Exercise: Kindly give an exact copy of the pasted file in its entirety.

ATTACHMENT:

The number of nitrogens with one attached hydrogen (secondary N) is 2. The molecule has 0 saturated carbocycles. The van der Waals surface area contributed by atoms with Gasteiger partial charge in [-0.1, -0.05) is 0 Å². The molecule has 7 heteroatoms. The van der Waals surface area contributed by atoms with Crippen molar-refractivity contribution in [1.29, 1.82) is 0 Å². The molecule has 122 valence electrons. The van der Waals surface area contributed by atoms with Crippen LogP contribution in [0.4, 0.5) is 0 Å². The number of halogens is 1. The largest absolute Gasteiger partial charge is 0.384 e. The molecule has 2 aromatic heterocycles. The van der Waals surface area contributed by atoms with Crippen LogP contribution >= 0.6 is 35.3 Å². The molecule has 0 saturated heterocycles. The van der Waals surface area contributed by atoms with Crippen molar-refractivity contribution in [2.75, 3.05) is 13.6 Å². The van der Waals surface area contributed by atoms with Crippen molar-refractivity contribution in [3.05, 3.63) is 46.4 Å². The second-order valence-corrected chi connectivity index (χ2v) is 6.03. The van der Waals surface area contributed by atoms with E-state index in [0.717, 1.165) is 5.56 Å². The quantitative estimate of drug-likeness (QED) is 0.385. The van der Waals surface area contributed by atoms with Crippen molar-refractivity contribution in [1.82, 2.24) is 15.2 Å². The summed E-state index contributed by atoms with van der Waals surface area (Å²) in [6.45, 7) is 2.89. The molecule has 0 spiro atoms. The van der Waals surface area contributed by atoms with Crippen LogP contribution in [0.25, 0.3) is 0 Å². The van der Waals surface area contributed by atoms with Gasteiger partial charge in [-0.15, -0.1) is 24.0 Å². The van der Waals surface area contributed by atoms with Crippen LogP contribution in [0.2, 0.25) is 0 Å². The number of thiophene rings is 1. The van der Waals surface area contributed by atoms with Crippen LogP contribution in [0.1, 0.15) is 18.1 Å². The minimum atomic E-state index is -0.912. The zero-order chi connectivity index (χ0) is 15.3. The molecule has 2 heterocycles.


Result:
The number of nitrogens with one attached hydrogen (secondary N) is 2. The molecule has 0 saturated carbocycles. The van der Waals surface area contributed by atoms with Gasteiger partial charge in [-0.1, -0.05) is 0 Å². The molecule has 7 heteroatoms. The van der Waals surface area contributed by atoms with Crippen molar-refractivity contribution in [1.29, 1.82) is 0 Å². The molecule has 122 valence electrons. The van der Waals surface area contributed by atoms with Crippen LogP contribution in [0.4, 0.5) is 0 Å². The number of halogens is 1. The largest absolute Gasteiger partial charge is 0.384 e. The molecule has 2 aromatic heterocycles. The van der Waals surface area contributed by atoms with Crippen LogP contribution >= 0.6 is 35.3 Å². The molecule has 0 saturated heterocycles. The van der Waals surface area contributed by atoms with Crippen molar-refractivity contribution in [2.75, 3.05) is 13.6 Å². The van der Waals surface area contributed by atoms with Crippen molar-refractivity contribution in [3.05, 3.63) is 46.4 Å². The second-order valence-corrected chi connectivity index (χ2v) is 6.03. The van der Waals surface area contributed by atoms with E-state index in [0.717, 1.165) is 5.56 Å². The quantitative estimate of drug-likeness (QED) is 0.385. The van der Waals surface area contributed by atoms with Crippen molar-refractivity contribution in [1.82, 2.24) is 15.2 Å². The summed E-state index contributed by atoms with van der Waals surface area (Å²) in [6.45, 7) is 2.89. The molecule has 0 spiro atoms. The van der Waals surface area contributed by atoms with Crippen LogP contribution in [0.25, 0.3) is 0 Å². The van der Waals surface area contributed by atoms with Gasteiger partial charge in [-0.15, -0.1) is 24.0 Å². The van der Waals surface area contributed by atoms with Crippen LogP contribution in [0.2, 0.25) is 0 Å². The number of thiophene rings is 1. The van der Waals surface area contributed by atoms with Crippen LogP contribution in [0.1, 0.15) is 18.1 Å². The minimum atomic E-state index is -0.912. The zero-order chi connectivity index (χ0) is 15.3. The molecule has 2 heterocycles.